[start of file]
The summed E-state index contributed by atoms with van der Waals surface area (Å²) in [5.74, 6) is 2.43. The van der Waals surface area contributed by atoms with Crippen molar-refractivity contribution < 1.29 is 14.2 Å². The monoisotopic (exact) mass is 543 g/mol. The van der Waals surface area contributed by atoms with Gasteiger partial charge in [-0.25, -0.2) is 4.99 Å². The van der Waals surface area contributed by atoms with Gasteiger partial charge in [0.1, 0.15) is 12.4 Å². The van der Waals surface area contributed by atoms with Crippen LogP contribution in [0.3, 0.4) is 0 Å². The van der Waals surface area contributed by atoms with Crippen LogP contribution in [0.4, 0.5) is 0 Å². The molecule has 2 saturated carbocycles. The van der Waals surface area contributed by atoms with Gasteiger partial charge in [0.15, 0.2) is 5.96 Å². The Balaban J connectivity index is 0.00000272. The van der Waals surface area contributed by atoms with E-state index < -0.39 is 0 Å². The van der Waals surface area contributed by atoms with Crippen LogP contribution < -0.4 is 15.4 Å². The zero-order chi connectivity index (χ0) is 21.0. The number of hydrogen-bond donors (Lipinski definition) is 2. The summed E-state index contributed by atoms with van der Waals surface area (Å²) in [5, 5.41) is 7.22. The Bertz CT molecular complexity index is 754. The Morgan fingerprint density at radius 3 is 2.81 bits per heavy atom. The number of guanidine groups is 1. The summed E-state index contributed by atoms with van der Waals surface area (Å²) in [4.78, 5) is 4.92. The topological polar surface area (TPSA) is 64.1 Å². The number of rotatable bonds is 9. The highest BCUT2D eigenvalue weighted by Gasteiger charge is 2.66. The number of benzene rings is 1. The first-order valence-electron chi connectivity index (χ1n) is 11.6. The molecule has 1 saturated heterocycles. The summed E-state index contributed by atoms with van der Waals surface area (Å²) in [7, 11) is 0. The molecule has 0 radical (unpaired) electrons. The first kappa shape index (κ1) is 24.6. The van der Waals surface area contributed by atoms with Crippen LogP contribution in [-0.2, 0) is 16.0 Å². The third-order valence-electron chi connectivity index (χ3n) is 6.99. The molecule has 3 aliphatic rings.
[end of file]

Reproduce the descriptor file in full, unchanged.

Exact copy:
The summed E-state index contributed by atoms with van der Waals surface area (Å²) in [5.74, 6) is 2.43. The van der Waals surface area contributed by atoms with Crippen molar-refractivity contribution < 1.29 is 14.2 Å². The monoisotopic (exact) mass is 543 g/mol. The van der Waals surface area contributed by atoms with Gasteiger partial charge in [-0.25, -0.2) is 4.99 Å². The van der Waals surface area contributed by atoms with Gasteiger partial charge in [0.1, 0.15) is 12.4 Å². The van der Waals surface area contributed by atoms with Crippen LogP contribution in [0.3, 0.4) is 0 Å². The van der Waals surface area contributed by atoms with Crippen LogP contribution in [0.4, 0.5) is 0 Å². The molecule has 2 saturated carbocycles. The van der Waals surface area contributed by atoms with Gasteiger partial charge in [0.15, 0.2) is 5.96 Å². The Balaban J connectivity index is 0.00000272. The van der Waals surface area contributed by atoms with E-state index < -0.39 is 0 Å². The van der Waals surface area contributed by atoms with Crippen LogP contribution < -0.4 is 15.4 Å². The zero-order chi connectivity index (χ0) is 21.0. The number of hydrogen-bond donors (Lipinski definition) is 2. The summed E-state index contributed by atoms with van der Waals surface area (Å²) in [5, 5.41) is 7.22. The Bertz CT molecular complexity index is 754. The Morgan fingerprint density at radius 3 is 2.81 bits per heavy atom. The number of guanidine groups is 1. The summed E-state index contributed by atoms with van der Waals surface area (Å²) in [4.78, 5) is 4.92. The topological polar surface area (TPSA) is 64.1 Å². The number of rotatable bonds is 9. The highest BCUT2D eigenvalue weighted by Gasteiger charge is 2.66. The number of benzene rings is 1. The first-order valence-electron chi connectivity index (χ1n) is 11.6. The molecule has 1 saturated heterocycles. The summed E-state index contributed by atoms with van der Waals surface area (Å²) in [7, 11) is 0. The molecule has 0 radical (unpaired) electrons. The first kappa shape index (κ1) is 24.6. The van der Waals surface area contributed by atoms with Crippen LogP contribution in [-0.2, 0) is 16.0 Å². The third-order valence-electron chi connectivity index (χ3n) is 6.99. The molecule has 3 aliphatic rings.